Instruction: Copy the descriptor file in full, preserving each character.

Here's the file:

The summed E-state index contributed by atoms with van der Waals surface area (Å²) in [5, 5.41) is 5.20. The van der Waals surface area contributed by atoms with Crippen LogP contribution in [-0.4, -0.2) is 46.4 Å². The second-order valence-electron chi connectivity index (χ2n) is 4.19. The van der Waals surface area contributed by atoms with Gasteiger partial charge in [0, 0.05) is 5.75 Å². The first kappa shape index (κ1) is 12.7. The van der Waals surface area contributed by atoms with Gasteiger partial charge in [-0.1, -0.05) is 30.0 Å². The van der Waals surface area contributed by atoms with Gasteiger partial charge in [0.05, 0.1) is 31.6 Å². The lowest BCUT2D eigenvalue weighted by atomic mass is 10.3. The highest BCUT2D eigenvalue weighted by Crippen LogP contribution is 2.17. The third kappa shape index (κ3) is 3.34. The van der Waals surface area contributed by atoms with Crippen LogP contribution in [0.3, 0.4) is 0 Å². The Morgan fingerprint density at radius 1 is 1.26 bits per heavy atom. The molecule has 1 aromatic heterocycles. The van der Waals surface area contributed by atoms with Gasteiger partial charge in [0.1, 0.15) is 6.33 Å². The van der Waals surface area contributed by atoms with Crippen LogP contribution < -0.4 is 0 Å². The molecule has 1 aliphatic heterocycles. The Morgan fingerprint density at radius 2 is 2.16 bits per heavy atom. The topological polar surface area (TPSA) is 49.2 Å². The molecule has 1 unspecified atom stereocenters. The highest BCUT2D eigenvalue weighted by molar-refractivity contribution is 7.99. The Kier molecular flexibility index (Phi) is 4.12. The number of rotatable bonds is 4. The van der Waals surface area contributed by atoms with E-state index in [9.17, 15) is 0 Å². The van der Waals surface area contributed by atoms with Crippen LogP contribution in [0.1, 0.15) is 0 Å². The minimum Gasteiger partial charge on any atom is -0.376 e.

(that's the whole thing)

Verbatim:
The summed E-state index contributed by atoms with van der Waals surface area (Å²) in [5, 5.41) is 5.20. The van der Waals surface area contributed by atoms with Crippen LogP contribution in [-0.4, -0.2) is 46.4 Å². The second-order valence-electron chi connectivity index (χ2n) is 4.19. The van der Waals surface area contributed by atoms with Gasteiger partial charge in [0, 0.05) is 5.75 Å². The first kappa shape index (κ1) is 12.7. The van der Waals surface area contributed by atoms with Gasteiger partial charge in [-0.1, -0.05) is 30.0 Å². The van der Waals surface area contributed by atoms with Gasteiger partial charge in [0.05, 0.1) is 31.6 Å². The lowest BCUT2D eigenvalue weighted by atomic mass is 10.3. The highest BCUT2D eigenvalue weighted by Crippen LogP contribution is 2.17. The third kappa shape index (κ3) is 3.34. The van der Waals surface area contributed by atoms with Crippen LogP contribution in [0.3, 0.4) is 0 Å². The Morgan fingerprint density at radius 1 is 1.26 bits per heavy atom. The molecule has 1 aromatic heterocycles. The van der Waals surface area contributed by atoms with Gasteiger partial charge in [0.1, 0.15) is 6.33 Å². The van der Waals surface area contributed by atoms with Crippen LogP contribution < -0.4 is 0 Å². The molecule has 1 aliphatic heterocycles. The Morgan fingerprint density at radius 2 is 2.16 bits per heavy atom. The topological polar surface area (TPSA) is 49.2 Å². The molecule has 1 unspecified atom stereocenters. The highest BCUT2D eigenvalue weighted by molar-refractivity contribution is 7.99. The Kier molecular flexibility index (Phi) is 4.12. The number of rotatable bonds is 4. The van der Waals surface area contributed by atoms with E-state index in [9.17, 15) is 0 Å². The van der Waals surface area contributed by atoms with Crippen LogP contribution in [0.1, 0.15) is 0 Å². The minimum Gasteiger partial charge on any atom is -0.376 e.